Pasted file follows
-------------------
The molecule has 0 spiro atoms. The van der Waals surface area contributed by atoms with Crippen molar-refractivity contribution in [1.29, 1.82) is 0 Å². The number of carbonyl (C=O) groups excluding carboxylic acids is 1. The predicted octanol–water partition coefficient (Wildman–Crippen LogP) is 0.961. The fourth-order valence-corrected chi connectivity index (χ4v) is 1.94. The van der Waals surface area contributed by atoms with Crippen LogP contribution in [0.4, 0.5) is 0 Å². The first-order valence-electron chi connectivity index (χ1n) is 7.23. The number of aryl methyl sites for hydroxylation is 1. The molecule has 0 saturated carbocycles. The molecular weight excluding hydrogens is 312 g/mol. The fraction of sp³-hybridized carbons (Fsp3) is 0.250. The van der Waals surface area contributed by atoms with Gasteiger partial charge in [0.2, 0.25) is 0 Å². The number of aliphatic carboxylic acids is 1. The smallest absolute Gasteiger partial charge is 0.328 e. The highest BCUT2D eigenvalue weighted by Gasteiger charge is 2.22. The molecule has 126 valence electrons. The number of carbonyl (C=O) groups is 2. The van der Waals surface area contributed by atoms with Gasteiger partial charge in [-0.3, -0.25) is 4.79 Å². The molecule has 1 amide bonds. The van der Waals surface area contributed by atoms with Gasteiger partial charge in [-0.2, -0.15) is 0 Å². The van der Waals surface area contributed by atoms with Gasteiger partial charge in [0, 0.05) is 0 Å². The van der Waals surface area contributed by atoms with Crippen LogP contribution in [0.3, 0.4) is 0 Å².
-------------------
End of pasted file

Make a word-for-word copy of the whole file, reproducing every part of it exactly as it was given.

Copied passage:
The molecule has 0 spiro atoms. The van der Waals surface area contributed by atoms with Crippen molar-refractivity contribution in [1.29, 1.82) is 0 Å². The number of carbonyl (C=O) groups excluding carboxylic acids is 1. The predicted octanol–water partition coefficient (Wildman–Crippen LogP) is 0.961. The fourth-order valence-corrected chi connectivity index (χ4v) is 1.94. The van der Waals surface area contributed by atoms with Crippen LogP contribution in [0.4, 0.5) is 0 Å². The first-order valence-electron chi connectivity index (χ1n) is 7.23. The number of aryl methyl sites for hydroxylation is 1. The molecule has 0 saturated carbocycles. The molecular weight excluding hydrogens is 312 g/mol. The fraction of sp³-hybridized carbons (Fsp3) is 0.250. The van der Waals surface area contributed by atoms with Gasteiger partial charge in [0.2, 0.25) is 0 Å². The number of aliphatic carboxylic acids is 1. The smallest absolute Gasteiger partial charge is 0.328 e. The highest BCUT2D eigenvalue weighted by Gasteiger charge is 2.22. The molecule has 126 valence electrons. The number of carbonyl (C=O) groups is 2. The van der Waals surface area contributed by atoms with Gasteiger partial charge in [-0.3, -0.25) is 4.79 Å². The molecule has 1 amide bonds. The van der Waals surface area contributed by atoms with Gasteiger partial charge in [-0.2, -0.15) is 0 Å². The van der Waals surface area contributed by atoms with Gasteiger partial charge in [0, 0.05) is 0 Å². The van der Waals surface area contributed by atoms with Crippen LogP contribution in [0.3, 0.4) is 0 Å².